Georg Elser, the man who came closest to killing Hitler

 Generalmajor Henning von Tresckow, Chief of Staff 2nd Army

Generalmajor Henning von Tresckow, Chief of Staff 2nd Army

The psychology of each of these attempts and the mutations of the conspiratorial cells themselves is taken in turn.  It is this element of the book that Orbach excels at.  The men involved, almost to a man, had dark elements to their pasts.  Most were as anti-semitic as any Nazi, such as Arthur Nebe, a member of the 20th July Plot who was the commander of Einsatzgruppe B in 1941 and responsible for the murder of over 41,000 people.  My own “hero” of the resistance, Henning von Tresckow, had command responsibility for the abduction of thousands of children from the Eastern Front.

The chapter on the 20th July Plot opens with a caveat I don’t think I have ever read before.  Orbach explains that there is next to no writings by von Stauffenberg that have survived.  His legacy is painted by those who survived and almost all have painted him as a saint.  Which was not the case, he was an uncompromising man.  Hard on his troops and his family.  A Prussian officer to the core.  

 Oberstleutnant Claus von Stauffenberg, mastermind of the 20th July plot.  Colour by  Marina Amaral .

Oberstleutnant Claus von Stauffenberg, mastermind of the 20th July plot.  Colour by Marina Amaral.

This depth that Orbach gives us showers the scene in a myriad shades of grey.  They had dreams and ideas that German would be able to keep much of what they had taken (the Sudetenland and Czechoslovakia for example), they wanted to close the camps, but not overly happy to let the Jews remain in Germany.  To turn on Hitler, these men were offering up not only their lives, but those of their families and friends, to kill Hitler.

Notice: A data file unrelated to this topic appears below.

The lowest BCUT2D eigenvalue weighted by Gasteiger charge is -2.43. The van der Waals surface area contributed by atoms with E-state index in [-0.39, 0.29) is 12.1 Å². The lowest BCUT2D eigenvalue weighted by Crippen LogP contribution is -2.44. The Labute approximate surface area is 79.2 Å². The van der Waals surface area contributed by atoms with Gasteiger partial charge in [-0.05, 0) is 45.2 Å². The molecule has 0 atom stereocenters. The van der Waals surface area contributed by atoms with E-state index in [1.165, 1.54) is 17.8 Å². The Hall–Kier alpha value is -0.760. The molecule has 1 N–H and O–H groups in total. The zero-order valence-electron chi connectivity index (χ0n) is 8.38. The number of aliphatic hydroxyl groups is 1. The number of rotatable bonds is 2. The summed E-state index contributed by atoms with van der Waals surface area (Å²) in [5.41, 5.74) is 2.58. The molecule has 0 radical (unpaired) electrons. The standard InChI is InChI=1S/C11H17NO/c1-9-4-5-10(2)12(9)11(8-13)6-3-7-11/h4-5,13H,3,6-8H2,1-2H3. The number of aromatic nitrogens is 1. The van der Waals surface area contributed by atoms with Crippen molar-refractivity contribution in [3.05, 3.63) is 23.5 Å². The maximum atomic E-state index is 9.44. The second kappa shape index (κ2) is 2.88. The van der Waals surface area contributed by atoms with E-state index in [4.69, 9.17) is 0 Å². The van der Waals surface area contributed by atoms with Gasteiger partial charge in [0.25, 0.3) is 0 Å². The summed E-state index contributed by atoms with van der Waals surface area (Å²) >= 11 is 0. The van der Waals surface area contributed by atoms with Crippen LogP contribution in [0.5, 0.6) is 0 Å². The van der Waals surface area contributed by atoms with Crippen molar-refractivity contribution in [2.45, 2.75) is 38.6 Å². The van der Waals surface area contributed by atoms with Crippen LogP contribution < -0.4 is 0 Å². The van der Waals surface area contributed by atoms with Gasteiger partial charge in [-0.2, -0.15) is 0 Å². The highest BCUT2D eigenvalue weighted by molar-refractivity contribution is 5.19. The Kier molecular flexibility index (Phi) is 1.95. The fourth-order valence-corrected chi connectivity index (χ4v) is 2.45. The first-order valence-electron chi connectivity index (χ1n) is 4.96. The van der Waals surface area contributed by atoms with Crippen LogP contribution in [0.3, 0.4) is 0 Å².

What Orbach does so well in his book is that he paints as full a portrait as possible of each of the conspirators and then, to a certain extent, lets you make up your own mind.  The complexity of each of their choices is laid bare and this can leave you conflicted and uncomfortable. These contradictions are what make these men real and Orbach paints them with a fine brush.

The Plots Against Hitler is an utterly fascinating read.  Orbach rightly puts the emphasis on the men and women involved in the conspiracies, rather on the attempts themselves.  As we know they didn’t work out, the actors are more important than the action.  If one was to pick a very few holes, Orbach does follow the current trend to “westernise” the ranks of the Wehrmacht, which do I feel does a disservice to the reader.  If you are going to pick up a book about German officers trying to kill Hitler, at least let them keep their proper rank.  Understanding the differences in the structures of competing armies adds depth to one's understanding overall.  Also, the nature of the narrative means that there is some repetition of events and explanations.  While not a huge issue, this can drag you from the narrative momentarily.  But these are small points in a very impressive work.  That Orbach tries, and in my opinion succeeds, in letting the conspirators and their actions, where possible, speak for themselves allows you to draw your own conclusions about these people who tried to change history.  Danny Orbach has written a powerful and very timely history of a complex and complicated series of events.  To kill you need killers, against Hitler arose some of his best.  While they were able to wipe some of the blood from their hands for their attempts, they are forever stained by it too, very much “Knights in Dirty Armour”.

The Plots Against Hitler by Danny Orbach is published by Head of Zeus (who kindly provided this review copy) and is published in the UK on the 13th July 2017.